Wave of Securities Fraud Possible Under Regulation D Rule 506(c), Warns Secretary of State Ross Miller

General solicitation of private offerings allows scammers to connect directly with investors

Post Date:09/23/2013

Contact: Catherine Lu, Public Information Officer 
             (702) 486-6982 / 334-7953 

(Carson City, NV; September 23, 2013) – Secretary of State Ross Miller warns investors that Regulation D Rule 506(c) of the Securities Act, which goes into effect today, could open the floodgate to a wave of securities fraud. Investors should fully educate themselves of the new rule that allows for the general solicitation of Regulation D offerings.

Congress passed the Jumpstart Our Business Startups (JOBS) Act in April 2012 which changed the way that Regulation D Rule 506 offerings can be sold. Private placement offerings of securities, such as stocks, bonds and other instruments, are exempt from SEC registration requirements, and the state of Nevada does not review them to make sure the risks or material information about the company is adequately disclosed.

Under Rule 506(c), companies are allowed to publicly solicit investors and advertise the sale of securities without registering the offering with either the SEC or any state, if certain requirements are met. These investments may be sold via television commercials, newspaper ads, internet sales and cold calls.

“This rule change provides a new solicitation platform that is another avenue for swindlers to scam investors, so I urge investors to perform due diligence and thoroughly check the offerings before investing,” said Miller.

Previously, Rule 506 offerings were only made known to investors through their investment professionals or word of mouth. Individuals may use Regulation D 506(c) exemptions to commit fraud, so investors should understand the following:

  • These offerings often involve companies with a limited history.
  • There may not have been a regulatory background check of the sellers, managers or officers of the company issuing the investment.
  • They often promise higher rates of return – and come with a higher risk. 
  • These securities are generally illiquid, which means you may have a limited ability to get out of the investment and may hold it indefinitely. 
  • You may be offered less information than a public offering. 
  • No regulator has confirmed that the risk disclosure or information about the company is adequate.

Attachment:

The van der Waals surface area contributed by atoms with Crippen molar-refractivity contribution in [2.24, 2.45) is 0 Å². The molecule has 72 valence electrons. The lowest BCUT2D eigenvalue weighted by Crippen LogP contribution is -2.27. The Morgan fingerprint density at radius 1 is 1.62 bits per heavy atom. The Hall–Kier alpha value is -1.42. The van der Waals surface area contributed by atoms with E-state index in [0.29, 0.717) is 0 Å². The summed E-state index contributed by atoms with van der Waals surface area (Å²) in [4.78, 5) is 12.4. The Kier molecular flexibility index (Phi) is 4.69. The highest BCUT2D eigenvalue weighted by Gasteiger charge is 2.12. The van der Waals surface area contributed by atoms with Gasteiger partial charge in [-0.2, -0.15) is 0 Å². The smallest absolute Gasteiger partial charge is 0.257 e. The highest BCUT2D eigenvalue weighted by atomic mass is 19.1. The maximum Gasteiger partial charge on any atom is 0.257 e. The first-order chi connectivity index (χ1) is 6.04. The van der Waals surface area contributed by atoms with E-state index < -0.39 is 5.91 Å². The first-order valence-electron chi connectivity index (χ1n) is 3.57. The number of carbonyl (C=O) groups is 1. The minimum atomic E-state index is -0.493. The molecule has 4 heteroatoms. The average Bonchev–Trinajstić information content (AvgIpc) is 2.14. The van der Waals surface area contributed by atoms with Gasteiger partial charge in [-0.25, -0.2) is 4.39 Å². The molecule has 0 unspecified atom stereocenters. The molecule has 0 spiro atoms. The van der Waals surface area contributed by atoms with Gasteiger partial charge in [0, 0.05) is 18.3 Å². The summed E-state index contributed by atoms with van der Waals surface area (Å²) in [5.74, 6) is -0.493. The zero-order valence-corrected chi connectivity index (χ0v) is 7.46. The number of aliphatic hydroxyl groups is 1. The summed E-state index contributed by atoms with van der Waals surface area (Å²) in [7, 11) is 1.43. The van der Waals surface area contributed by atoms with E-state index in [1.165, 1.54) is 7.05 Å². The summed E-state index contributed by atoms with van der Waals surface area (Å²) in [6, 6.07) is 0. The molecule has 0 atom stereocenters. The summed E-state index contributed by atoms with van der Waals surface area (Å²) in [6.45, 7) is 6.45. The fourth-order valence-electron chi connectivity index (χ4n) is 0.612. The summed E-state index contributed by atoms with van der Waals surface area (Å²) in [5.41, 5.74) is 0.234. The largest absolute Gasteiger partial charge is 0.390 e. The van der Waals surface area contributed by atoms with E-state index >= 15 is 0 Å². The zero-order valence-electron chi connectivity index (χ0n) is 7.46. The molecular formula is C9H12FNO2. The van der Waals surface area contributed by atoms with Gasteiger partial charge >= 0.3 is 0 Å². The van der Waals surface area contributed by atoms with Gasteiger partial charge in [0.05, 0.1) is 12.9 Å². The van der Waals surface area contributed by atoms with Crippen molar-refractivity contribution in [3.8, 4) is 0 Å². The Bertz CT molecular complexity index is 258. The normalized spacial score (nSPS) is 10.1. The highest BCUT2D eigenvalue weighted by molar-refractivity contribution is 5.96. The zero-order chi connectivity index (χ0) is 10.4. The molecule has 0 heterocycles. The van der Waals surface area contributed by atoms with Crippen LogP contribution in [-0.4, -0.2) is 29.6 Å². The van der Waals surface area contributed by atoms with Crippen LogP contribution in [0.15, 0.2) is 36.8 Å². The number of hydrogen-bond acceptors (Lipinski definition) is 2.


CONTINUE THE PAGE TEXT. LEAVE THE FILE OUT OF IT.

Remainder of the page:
Regulation D Rule 506 investments, if sold via advertisements or general solicitation, may only be sold to accredited investors. An accredited investor is:

  • A natural person must have a net worth, exclusive of your primary residence, of more than $1 million, or 
  • Have had an income over $200,000 individually, or $ 300,000 with your spouse, in each of the last two years, and expect to earn the same amount this year.

For a complete summary of the proposed regulations that go into effect today, click here.

As an investor, you should know the following:

  • Don’t sign an agreement or document unless you understand it completely. Refuse to sign an agreement with blanks or areas that are not completed. 
  • Consider seeking the advice of a licensed investment professional. 
  • Ask questions, and request information. The law does not require that they provide you with the same information that is contained in a public offering, but be sure to ask questions about the company’s financials, history and the individuals running the company. Understand how the company will be able to pay you what is promised. 
  • If the person selling the investment cannot adequately explain it or doesn’t understand it, walk away. 
  • If you receive a cold call about an investment from someone you do not know, don’t be afraid to hang up. 
  • If you are asked to falsify your financials or told to “just claim you are accredited,” walk away. 
  • Don’t be pressured by false deadlines meant to hurry an investor. 
  • Don’t feel compelled to invest because they purchased lunch or dinner for you. 
  • Don’t be flattered if you are “invited” or they are making an exception and “letting you buy.” 
  • If it sounds too good to be true, it probably is.

If you have any concerns or questions, or you are asked to submit a form that establishes you as an accredited investor and you are not, please contact the Nevada Secretary of State Securities Division at (702) 486-2440.

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